Arp Galaxies 1 to 50
Arp Galaxies 1 to 50
How to Choose a Telescope
We are often asked by people, "Which telescope should I buy?" Well, that's a tough question to answer, because choosing a telescope is like choosing a car - one size doesn't fit all! So, we've prepared some guidance notes, which should give you enough information to get started.
So Just How Do I Choose a Telescope?
There’s no question at all that the sky is a wonderful place – there is just so much to see. But unless you know where to look and have at least some understanding of what it is you are looking at, an aspiring astronomer can very quickly lose interest. So our first important message is that it matters quite a bit just how you get your first experience of the sky. Some people’s first real look is just with their eyes or through binoculars, while others might be lucky enough to be able to look through a telescope. Both experiences can capture (or lose) you as an astronomer forever, depending on a number of things which might seem irrelevant at the time, but which can seriously impact how you enjoy your "first time". What you are looking at, what you are using to look at it with, and the knowledge level of the person who is helping you (if indeed you have anyone to help you) are all relevant, and contrary to what you might expect, there are some objects which actually look better through binoculars than through a telescope. The most important thing is to try to share your first experience with someone who at least partly knows the sky, and who can point out things which otherwise you might miss. From the first moment you glimpse that clear, crisp image of Saturn’s rings, or see a close-up of the Moon’s craters, or the majestic glow of the Great Orion Nebula, or the cloud bands on Jupiter, you will know whether or not you are destined to be an astronomer.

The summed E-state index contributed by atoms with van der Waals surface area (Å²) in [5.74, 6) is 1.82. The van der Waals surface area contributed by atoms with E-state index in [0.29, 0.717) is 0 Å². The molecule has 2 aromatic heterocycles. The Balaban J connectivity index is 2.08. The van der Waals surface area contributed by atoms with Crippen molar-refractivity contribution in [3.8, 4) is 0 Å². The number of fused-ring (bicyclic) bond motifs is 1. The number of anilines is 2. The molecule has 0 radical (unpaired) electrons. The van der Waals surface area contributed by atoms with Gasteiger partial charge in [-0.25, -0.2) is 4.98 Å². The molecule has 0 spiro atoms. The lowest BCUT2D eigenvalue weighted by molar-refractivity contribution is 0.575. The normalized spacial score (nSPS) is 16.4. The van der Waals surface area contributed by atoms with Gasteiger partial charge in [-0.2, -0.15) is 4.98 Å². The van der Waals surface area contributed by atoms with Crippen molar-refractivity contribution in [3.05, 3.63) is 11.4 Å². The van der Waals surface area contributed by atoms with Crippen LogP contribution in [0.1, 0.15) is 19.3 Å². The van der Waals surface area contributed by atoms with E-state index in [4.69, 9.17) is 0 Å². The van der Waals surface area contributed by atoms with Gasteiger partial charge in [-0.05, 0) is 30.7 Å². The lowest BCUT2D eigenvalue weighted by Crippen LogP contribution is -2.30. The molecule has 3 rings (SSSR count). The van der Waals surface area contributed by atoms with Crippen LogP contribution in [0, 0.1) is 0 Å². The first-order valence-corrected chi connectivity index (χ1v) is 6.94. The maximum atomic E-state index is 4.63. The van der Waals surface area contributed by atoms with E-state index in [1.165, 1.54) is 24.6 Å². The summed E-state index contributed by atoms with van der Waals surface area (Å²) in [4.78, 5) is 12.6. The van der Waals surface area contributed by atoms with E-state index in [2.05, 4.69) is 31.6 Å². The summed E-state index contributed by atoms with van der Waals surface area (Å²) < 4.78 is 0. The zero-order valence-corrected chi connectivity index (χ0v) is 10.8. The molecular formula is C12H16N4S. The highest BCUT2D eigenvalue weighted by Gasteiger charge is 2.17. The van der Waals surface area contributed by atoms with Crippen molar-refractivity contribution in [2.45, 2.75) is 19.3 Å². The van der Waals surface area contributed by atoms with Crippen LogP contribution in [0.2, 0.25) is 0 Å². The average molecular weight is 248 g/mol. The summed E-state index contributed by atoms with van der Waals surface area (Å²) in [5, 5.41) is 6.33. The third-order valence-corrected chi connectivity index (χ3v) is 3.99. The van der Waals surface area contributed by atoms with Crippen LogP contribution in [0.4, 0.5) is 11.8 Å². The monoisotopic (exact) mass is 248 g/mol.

Astronomy appeals to different people for different reasons. Some people enjoy "discovering" other worlds with their own eyes, and for others astronomy offers a relaxing escape from the day to day routine of "normal" life. It’s also a great family activity, allowing parents and children to explore new frontiers together, to learn together. If you are the sort of person who enjoys teaching others, then there is tremendous scope for this, while at the same time enjoying your hobby. One of the most rewarding parts of the time we spend teaching people is to see the look of wonder in the eyes of young and old alike as they see for the first time the almost unreal images of Saturn and it’s rings, or Jupiter and its moons, looking as if I have placed a colour slide in front of the telescope. There are amateur astronomy clubs all over the world, and most of them organize regular star parties where you can mix with other enthusiasts and learn from them. So, you've thought about it and have decided that you definitely want to buy a telescope. Where do you start?
Like choosing a house or a car, buying a first telescope is a highly subjective decision. There is no "best" telescope for everyone. The one that's right for you will depend on your lifestyle, where you plan to use it, where you are able to store it, and also on what you wish to do with it in your astronomy. Let's look at some of the most important considerations that might influence your choice of a scope.
Forget about "power." It's diameter that counts.